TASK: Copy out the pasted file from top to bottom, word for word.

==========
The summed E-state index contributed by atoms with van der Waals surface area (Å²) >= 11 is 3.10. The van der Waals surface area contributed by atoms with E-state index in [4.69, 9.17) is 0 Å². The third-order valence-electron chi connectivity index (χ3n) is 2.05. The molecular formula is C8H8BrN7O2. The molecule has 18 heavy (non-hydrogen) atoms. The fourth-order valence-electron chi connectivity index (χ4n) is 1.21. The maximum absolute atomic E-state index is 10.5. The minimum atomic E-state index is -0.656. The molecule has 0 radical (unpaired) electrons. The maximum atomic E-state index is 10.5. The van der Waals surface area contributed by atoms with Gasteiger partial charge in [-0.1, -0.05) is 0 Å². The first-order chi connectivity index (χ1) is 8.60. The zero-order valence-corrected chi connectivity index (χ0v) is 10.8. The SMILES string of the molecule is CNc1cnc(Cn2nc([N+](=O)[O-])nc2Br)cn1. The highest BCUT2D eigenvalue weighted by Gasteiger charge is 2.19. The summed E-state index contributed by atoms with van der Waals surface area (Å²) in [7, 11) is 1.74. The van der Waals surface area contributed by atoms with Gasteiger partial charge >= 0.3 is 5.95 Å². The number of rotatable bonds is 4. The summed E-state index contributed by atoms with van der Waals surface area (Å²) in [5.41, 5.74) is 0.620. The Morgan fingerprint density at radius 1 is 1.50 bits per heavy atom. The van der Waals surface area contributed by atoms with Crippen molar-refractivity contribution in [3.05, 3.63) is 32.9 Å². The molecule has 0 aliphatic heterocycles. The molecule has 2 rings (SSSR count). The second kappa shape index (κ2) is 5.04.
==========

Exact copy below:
The summed E-state index contributed by atoms with van der Waals surface area (Å²) >= 11 is 3.10. The van der Waals surface area contributed by atoms with E-state index in [4.69, 9.17) is 0 Å². The third-order valence-electron chi connectivity index (χ3n) is 2.05. The molecular formula is C8H8BrN7O2. The molecule has 18 heavy (non-hydrogen) atoms. The fourth-order valence-electron chi connectivity index (χ4n) is 1.21. The maximum absolute atomic E-state index is 10.5. The minimum atomic E-state index is -0.656. The molecule has 0 radical (unpaired) electrons. The maximum atomic E-state index is 10.5. The van der Waals surface area contributed by atoms with Gasteiger partial charge in [-0.1, -0.05) is 0 Å². The first-order chi connectivity index (χ1) is 8.60. The zero-order valence-corrected chi connectivity index (χ0v) is 10.8. The SMILES string of the molecule is CNc1cnc(Cn2nc([N+](=O)[O-])nc2Br)cn1. The highest BCUT2D eigenvalue weighted by Gasteiger charge is 2.19. The summed E-state index contributed by atoms with van der Waals surface area (Å²) in [7, 11) is 1.74. The van der Waals surface area contributed by atoms with Gasteiger partial charge >= 0.3 is 5.95 Å². The number of rotatable bonds is 4. The summed E-state index contributed by atoms with van der Waals surface area (Å²) in [5.41, 5.74) is 0.620. The Morgan fingerprint density at radius 1 is 1.50 bits per heavy atom. The van der Waals surface area contributed by atoms with Crippen molar-refractivity contribution in [3.05, 3.63) is 32.9 Å². The molecule has 0 aliphatic heterocycles. The molecule has 2 rings (SSSR count). The second kappa shape index (κ2) is 5.04.